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Idaho: Assignment of a Commercial Legal Malpractice Claim Approved. Sometimes.

St. Lukes Magic Valley Regional Medical Center v. Luciani, 2013 WL 275974 (Idaho)

Undelrying: Employment law litigation

FACTS:  Lawyer, representing hospital in  underlying employment litigation was terminated by Hospital.  New counsel was retained. Hospital was then sold in a sale and lease agreement to consolidate with other hospitals into a new medical care system. The sale agreement provided that all property and interests of the hospital were being "leased, sold, assigned…whether known, contingent or otherwise." The new medical center entity was aware of the underlying law suit at the time of the transaction. After the sale, the underlying  litigation was continued by the new entity with new counsel and was ultimately  settled. The new medical center  then sued the prior attorneys for legal malpractice. The action was brought in federal court, which certified the question of whether the assignment of the cause of action for legal malpractice was valid under Idaho law. Usually, it is contrary to public policy.

ISSUE:  In the context of a commercial transaction which transfers all of the client’s assets to another entity, is an assignment of a legal malpractice cause of action valid under Idaho law or is it contrary to public policy of prohibiting the assignment of tort causes of action?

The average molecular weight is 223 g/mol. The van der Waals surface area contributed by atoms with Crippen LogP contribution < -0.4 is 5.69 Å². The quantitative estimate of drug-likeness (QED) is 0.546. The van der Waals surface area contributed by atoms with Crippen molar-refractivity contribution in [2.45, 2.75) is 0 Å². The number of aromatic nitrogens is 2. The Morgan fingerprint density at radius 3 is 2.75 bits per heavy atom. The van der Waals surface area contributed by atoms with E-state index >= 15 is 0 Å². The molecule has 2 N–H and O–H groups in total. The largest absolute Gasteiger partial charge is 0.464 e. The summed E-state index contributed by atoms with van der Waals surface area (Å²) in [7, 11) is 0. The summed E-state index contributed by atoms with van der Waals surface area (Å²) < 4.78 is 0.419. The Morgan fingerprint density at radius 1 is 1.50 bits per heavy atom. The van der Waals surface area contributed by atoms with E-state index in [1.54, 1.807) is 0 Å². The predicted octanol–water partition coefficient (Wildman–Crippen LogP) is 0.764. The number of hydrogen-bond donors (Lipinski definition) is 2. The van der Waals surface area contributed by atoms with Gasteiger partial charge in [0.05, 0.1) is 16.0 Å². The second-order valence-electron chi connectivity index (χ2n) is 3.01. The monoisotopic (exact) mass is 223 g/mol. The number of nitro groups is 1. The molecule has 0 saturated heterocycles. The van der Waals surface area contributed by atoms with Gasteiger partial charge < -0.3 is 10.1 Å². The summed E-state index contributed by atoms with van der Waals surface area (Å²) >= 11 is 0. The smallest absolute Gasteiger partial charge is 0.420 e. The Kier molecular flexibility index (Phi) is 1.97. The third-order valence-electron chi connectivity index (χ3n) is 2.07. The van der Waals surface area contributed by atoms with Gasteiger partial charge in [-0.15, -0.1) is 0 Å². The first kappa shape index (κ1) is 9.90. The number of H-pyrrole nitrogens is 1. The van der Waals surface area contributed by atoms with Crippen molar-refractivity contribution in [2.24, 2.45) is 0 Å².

RULING: The Idaho Supreme Court acknowledged that in general "free standing" assignments of legal malpractice causes of action are not assignable due to the unique circumstances of an attorney-client and related public policy considerations.  But  where the  assignment is part of a commercial transaction where other assets and liabilities of the entity are transferred, the public policy considerations disfavoring such assignments are not brought into play.  Here, the new medical center stepped into the shoes of the predecessor hospital in all respects and there was no reason to deprive the new entity of the former hospital’s remedies against its terminated lawyers.

LESSON: The decision presents yet another step in the trend to permit the assignment of legal malpractice causes of action in the context of commercial transactions. States such as New York and Pennsylvania also permit such assignments.   

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Posted in: Idaho